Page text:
The title of a work is its name. It's no more. In principle, the work is protected by copyright; But his title, alone and abandoned, failed.
A good title is descriptive.
A good title hooks.
A bad title may, by loose, make the work lose sense or do it justice.
There are hundreds of songs with the same name (eg "Oh Love"). We have all composed (intentionally or unintentionally) a song with a title that someone else had already used.
But is there plagiarism? Can you claim me for baptizing another song under the title "My Love"?
No. If ideas are not protected, the title is almost an idea. What is important is the body of the work. Its development. Where does the author take that title, or why did it end there?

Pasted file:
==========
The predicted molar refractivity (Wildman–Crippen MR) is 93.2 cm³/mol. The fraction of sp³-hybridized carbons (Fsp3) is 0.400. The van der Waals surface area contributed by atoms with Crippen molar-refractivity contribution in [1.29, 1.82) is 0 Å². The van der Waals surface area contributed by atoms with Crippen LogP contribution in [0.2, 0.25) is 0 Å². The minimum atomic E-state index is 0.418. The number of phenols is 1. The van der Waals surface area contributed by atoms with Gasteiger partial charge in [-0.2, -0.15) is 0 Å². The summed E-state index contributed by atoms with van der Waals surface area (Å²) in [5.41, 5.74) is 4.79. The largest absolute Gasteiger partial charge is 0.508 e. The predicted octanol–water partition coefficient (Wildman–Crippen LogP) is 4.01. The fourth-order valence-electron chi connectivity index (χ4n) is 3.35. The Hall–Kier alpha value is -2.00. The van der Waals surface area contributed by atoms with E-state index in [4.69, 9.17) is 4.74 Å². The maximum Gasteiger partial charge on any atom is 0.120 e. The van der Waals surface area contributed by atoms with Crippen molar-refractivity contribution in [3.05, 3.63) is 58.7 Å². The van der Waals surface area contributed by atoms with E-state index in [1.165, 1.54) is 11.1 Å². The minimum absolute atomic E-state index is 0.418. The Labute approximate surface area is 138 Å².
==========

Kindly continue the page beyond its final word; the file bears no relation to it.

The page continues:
There are notorious cases of great titles. That alone could be considered sufficient originality or works to be protected individually (and in conjunction with the work). All the novels of Gabriel García Márquez are part of the list of great titles. But it would be a long and disputed fight.
I think to be for a matter of harnessing that plagiarism reputation of others.
If you have to put a title, it is fine if it has meat, if it is original; But if in the end you are going to give the world another "Our love", then,
5 titles that take it out of the stadium:
- Love in the Time of Cholera (Gabriel García Márquez)
- Eternal Sunshine of the Spotless Mind (Charlie Kaufman et. Al.)
- Lemon Tiramisu (Joaquín Sabina)
- The love of the fireflies (Alejandro Ricaño)
- Your house on the corner of time (The Ear of Van Gogh)